~ Coreena, QBD Morayfield

Reviewsday: Every Breath by Nicholas Sparks

This October indulge in an unforgettable tale of enduring love from master storyteller Nicholas Sparks.

Nicholas Sparks has done it again. A story of love, hope, sacrifice and miracles set in a beautiful part of the world. As a reader you can't help but fall in love with the characters and with Sunset Beach.

Tru Walls travels from Zimbabwe to North Carolina to meet his biological father. It is here on the peaceful, quiet, autumnal shores of Sunset Beach that he meets Hope Anderson. The five days Tru and Hope spend together forever changes the course of their lives.

A story of what-ifs, that will demand you question if you believe in fate and destiny. A moving, heart-warming and simultaneously gut-wrenching story from the master of romance and heartache. I feel the need to tell the world about this book, so that others can experience it's beauty.

~ Rosie, Carousel QBD

Reviewsday: Armada by Ernest Cline

Pew Pew Pew!!!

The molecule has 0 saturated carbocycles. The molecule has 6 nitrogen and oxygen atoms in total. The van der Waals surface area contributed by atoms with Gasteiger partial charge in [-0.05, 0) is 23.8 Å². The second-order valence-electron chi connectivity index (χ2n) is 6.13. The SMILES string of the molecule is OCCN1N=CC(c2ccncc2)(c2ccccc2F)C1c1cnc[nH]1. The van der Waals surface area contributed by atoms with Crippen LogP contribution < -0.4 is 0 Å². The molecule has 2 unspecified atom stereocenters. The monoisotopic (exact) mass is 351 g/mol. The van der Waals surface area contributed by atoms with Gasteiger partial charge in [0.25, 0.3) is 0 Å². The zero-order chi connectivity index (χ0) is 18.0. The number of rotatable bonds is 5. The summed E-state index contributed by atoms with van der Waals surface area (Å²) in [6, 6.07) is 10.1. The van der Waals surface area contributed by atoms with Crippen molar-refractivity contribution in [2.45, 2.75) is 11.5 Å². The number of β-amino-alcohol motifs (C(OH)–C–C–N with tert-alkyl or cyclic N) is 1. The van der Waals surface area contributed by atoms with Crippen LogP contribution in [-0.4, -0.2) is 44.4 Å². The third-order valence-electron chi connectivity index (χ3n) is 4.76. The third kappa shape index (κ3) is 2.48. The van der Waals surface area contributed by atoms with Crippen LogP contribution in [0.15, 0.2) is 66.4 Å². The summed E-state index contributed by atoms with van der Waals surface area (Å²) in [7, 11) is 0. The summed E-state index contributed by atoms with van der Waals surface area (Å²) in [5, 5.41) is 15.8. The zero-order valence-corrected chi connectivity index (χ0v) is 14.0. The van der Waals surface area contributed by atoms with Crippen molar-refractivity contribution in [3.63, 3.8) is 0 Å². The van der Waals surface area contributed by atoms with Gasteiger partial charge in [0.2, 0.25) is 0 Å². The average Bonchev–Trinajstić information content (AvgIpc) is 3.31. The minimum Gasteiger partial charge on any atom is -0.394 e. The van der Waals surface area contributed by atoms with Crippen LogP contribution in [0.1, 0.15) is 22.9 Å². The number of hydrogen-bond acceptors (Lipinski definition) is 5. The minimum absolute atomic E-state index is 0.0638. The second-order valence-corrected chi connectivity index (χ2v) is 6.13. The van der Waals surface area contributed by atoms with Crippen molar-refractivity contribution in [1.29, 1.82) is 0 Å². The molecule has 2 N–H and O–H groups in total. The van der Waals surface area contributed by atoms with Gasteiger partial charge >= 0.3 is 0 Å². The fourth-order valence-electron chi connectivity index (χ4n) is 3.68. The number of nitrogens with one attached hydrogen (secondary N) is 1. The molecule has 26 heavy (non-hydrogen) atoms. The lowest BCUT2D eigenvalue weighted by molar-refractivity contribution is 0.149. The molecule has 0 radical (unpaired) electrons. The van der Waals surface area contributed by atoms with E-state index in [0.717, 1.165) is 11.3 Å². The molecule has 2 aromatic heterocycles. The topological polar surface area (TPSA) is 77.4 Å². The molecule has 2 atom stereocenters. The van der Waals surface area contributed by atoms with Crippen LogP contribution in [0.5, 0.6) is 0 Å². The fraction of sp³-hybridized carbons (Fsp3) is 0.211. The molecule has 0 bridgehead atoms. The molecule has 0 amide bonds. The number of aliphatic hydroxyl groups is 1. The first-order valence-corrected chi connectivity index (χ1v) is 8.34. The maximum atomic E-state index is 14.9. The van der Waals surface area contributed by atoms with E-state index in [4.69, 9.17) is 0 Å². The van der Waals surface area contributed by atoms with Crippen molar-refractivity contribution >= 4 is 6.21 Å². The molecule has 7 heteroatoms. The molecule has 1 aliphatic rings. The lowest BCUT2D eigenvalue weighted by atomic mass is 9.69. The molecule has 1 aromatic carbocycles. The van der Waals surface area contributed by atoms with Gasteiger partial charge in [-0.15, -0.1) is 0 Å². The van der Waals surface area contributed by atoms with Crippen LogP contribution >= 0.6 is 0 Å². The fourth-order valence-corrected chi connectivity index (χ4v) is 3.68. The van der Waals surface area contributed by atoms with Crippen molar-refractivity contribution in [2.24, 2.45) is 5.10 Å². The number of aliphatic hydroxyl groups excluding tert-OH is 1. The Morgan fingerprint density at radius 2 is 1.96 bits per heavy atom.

Hurry reader we must find shelter from the laser fire….

Phew…that was close!

You might be wondering where these lasers are coming from…well perhaps it’s time to read Armada by Ernest Cline to find out! Cline’s second novel after his smash release Ready Player One will have you dodging destruction in this alien-infested sci-fi tale. Follow Zack Lightman as he begins to uncover the unsettling truth behind a government cover-up to protect the world from annihilation at the hands of the Europeans…I mean Europans, who’ve made it their sole purpose to destroy Earth and all its inhabitants.

A story fit for teenagers and young adults Armada pays homage to Cline’s personal favourite pop culture references and sources such as those created by the famous sci-fi directors Stephen Spielberg and Stanley Kubrick. Set your phasers to kill reader and pray to god you aim is better than a Stormtrooper's - this is going to be a fight you won’t soon forget.